International Helsinki Federation is concerned about human rights at election in Ukraine

The International Helsinki Federation for Human Rights (IHF) is appealing to Ukrainian authorities to observe international standards for free and fair elections, as reliable evidence suggests that governmental officials in several sectors are illegally abusing public institutions to manipulate the outcome of the 31 October 2004 presidential election.

Coverage of the campaign in state-controlled television channels is heavily biased in favor of Ukrainian Prime Minister Viktor Yanukovych, who is seeking the presidency with the backing of current President Leonid Kuchma, according to independent monitoring organizations and well as representatives of the National Union of Journalists. State-controlled television channels routinely convey negative portrayals of opposition candidate Viktor Yushchenko.

Newspapers published by local Oblast administrations, which are financed with public funds and available to poor rural populations – some of them without charge – contain strongly propagandistic materials in favor of Mr. Yanukovych.

The IHF has received numerous reports of citizens being intimidated by authorities when they have demonstrated their support for the opposition candidate, for example being filmed by undercover police officers. As in recent Belarusan elections, factory workers are being pressured into supporting the government-backed candidate, with threats to their jobs if they do not cooperate. The heads of regional administrative bodies have been threatened with dismissal if elections results do not meet government goals.

The IHF has also received reports of university students being threatened by university deans to support Mr. Yanukovych, and to avoid attending electoral rallies of opposition candidates (e.g. Nezhne Pedagogical University in Chernihiv Oblast).

The opposition campaign charges that the government monitors and disrupts mobile telephone communications, made possible when communications firms provide state authorities with the needed eavesdropping capabilities, which is a precondition to qualify for licenses to operate GSM networks in Ukraine.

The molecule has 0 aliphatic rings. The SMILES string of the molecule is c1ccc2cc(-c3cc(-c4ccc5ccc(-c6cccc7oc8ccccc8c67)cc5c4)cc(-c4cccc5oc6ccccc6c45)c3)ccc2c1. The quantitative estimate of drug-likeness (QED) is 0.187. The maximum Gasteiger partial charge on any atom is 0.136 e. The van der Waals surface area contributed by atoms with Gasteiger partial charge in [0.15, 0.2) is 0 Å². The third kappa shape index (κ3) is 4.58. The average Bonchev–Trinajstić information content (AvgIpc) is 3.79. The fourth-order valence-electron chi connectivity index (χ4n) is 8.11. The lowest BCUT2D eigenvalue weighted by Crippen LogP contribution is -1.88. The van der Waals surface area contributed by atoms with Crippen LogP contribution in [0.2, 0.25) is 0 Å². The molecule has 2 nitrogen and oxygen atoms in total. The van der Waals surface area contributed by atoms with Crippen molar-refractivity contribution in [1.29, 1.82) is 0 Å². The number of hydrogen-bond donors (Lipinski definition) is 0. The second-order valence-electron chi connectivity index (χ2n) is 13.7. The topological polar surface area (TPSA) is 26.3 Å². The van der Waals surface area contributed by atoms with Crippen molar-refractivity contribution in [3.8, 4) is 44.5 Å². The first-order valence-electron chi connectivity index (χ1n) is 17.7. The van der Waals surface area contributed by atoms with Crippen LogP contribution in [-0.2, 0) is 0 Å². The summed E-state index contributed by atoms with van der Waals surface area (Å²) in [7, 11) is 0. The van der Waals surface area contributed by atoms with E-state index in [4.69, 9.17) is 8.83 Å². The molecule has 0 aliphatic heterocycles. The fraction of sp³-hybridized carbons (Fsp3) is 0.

Serious observers of the electoral process are concerned by evidence that government agents might seek to provoke ethnic tensions, for example between Tatars and Russians in Crimea and by allowing extremist groups to incite ethnic hatreds. A fringe chauvinist party lead by Eduard Kovalenko was recently allowed to hold a rally in downtown Kiev, permission for which would have been routinely denied by authorities to any independent NGO. This new “party” made grossly racist statements, and then claimed to be supporting the opposition candidate, Viktor Yushchenko. Observers believe this to be an attempt to compromise the opposition candidate by presenting him as a racist.

The Ukrainian human rights community is impaired from monitoring the balloting on 31 October 2004 by a law that makes it impossible for local, independent observers to do so. In view of the alleged gross falsification of the recent mayoral elections in the West Ukraine town of Mukachevo, NGOs and independent observers fear that the authorities might use any means they can to ensure that the election is won by the current Prime Minister.

The IHF is concerned by the numerous allegations of abuse in a campaign that has barely begun. It appeals to the Ukrainian authorities to ensure equal access of all candidates to the state controlled media; full freedom for all candidates and their campaigns to address voters and present their platforms; a total ban on using tax-payers’ money and state resources in general to support the campaign of the Prime Minister and to obstruct any other candidates; and renewed access by independent Ukrainian observers to monitor the elections at all stages.

The IHF therefore calls upon Ukraine to meet legal obligations under the European Convention on Human Rights to respect the right of all citizens to free elections and to equal access to information from all political parties and public groups; and to fulfill its commitments as a signatory to the Helsinki Final Act of 1975 and the Copenhagen Document (1990) adopted by the Organization for Security and Cooperation in Europe (OSCE).

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